Sunday, 26 April 2015

Theatre review: I Wish To Die Singing

Finborough boss Neil McPherson takes a break from reading new and forgotten plays to put one of his own together, a verbatim play about events in 1915 and later. I Wish To Die Singing - Voices from the Armenian Genocide mixes the history of Turkey during the First World War (the show is part of the occasional THEGREATWAR100 series) with the accounts of those who survived a massacre that inspired the very term "genocide" to be invented and officially defined. With Turkey having sided with Germany in the war and suffering a major defeat, a scapegoat was sought. The Christian Armenians, long the business leaders in the Ottoman Empire and resented for it, made for an easy and popular target, and brutal "cleansing" was ordered. The fact that this genocide was largely forgotten or denied within a couple of decades is quoted as a reason Hitler felt encouraged to follow a similar course of action with the Jews.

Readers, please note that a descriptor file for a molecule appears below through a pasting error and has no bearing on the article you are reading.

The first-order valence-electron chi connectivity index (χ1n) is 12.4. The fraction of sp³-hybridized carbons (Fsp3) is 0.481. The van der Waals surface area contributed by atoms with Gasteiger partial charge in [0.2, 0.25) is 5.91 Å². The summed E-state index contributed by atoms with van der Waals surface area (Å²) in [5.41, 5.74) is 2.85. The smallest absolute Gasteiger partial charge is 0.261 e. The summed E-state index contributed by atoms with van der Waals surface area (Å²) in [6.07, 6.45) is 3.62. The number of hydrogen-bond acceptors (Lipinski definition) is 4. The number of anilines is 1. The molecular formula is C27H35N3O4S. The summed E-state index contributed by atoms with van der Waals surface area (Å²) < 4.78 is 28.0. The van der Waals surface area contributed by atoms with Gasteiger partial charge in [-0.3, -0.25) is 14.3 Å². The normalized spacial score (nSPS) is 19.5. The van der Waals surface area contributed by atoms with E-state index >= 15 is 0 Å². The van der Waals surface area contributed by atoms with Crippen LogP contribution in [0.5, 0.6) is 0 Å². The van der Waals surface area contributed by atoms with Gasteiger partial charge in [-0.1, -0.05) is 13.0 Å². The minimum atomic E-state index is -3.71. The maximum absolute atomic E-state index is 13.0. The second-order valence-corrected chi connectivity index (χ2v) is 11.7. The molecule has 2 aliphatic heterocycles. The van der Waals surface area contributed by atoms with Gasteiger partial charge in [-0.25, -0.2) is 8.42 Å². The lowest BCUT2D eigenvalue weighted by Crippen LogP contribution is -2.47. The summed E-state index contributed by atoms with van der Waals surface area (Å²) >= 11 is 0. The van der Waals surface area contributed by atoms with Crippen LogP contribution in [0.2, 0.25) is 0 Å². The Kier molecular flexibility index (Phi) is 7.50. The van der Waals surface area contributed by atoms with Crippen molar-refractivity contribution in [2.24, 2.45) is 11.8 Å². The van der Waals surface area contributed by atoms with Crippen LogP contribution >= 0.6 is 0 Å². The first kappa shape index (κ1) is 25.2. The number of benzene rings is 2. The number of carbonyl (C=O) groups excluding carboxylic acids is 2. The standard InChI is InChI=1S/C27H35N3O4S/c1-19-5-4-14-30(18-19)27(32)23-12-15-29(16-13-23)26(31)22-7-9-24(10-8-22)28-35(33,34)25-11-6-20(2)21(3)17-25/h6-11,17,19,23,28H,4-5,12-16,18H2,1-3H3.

The play takes the form of a lecture, performed by Jilly Bond, describing the history behind the massacre, the events of 1915 and '16, and the aftermath. It's interspersed with dramatised accounts from those who experienced it and survived.

There are plenty of powerful moments - Bevan Celestine and Tamar Karabetyan are strong as children caught in the horrors, and Siu-See Hung's impression of a seven-year-old girl is also a thing that happens. The play doesn't always run smoothly between its various threads though, and Tommo Fowler's production feels a bit unbalanced.

The ultimate point I Wish To Die Singing is trying to make is that while the UN has acknowledged it as a genocide, having defined the term around it, the events have not been universally acknowledged as such even now - not just Turkey, but Britain and the US, who have military interests there, have not yet formally declared it to have happened in the way described. It's an important historical note that should be addressed, but the focus on this at the end does add to the general imbalance of a show that can't quite string all its, sometimes very well realised, strands together.

I Wish To Die Singing by Neil McPherson is booking until the 16th of May at the Finborough Theatre.

Running time: 1 hour 35 minutes straight through.

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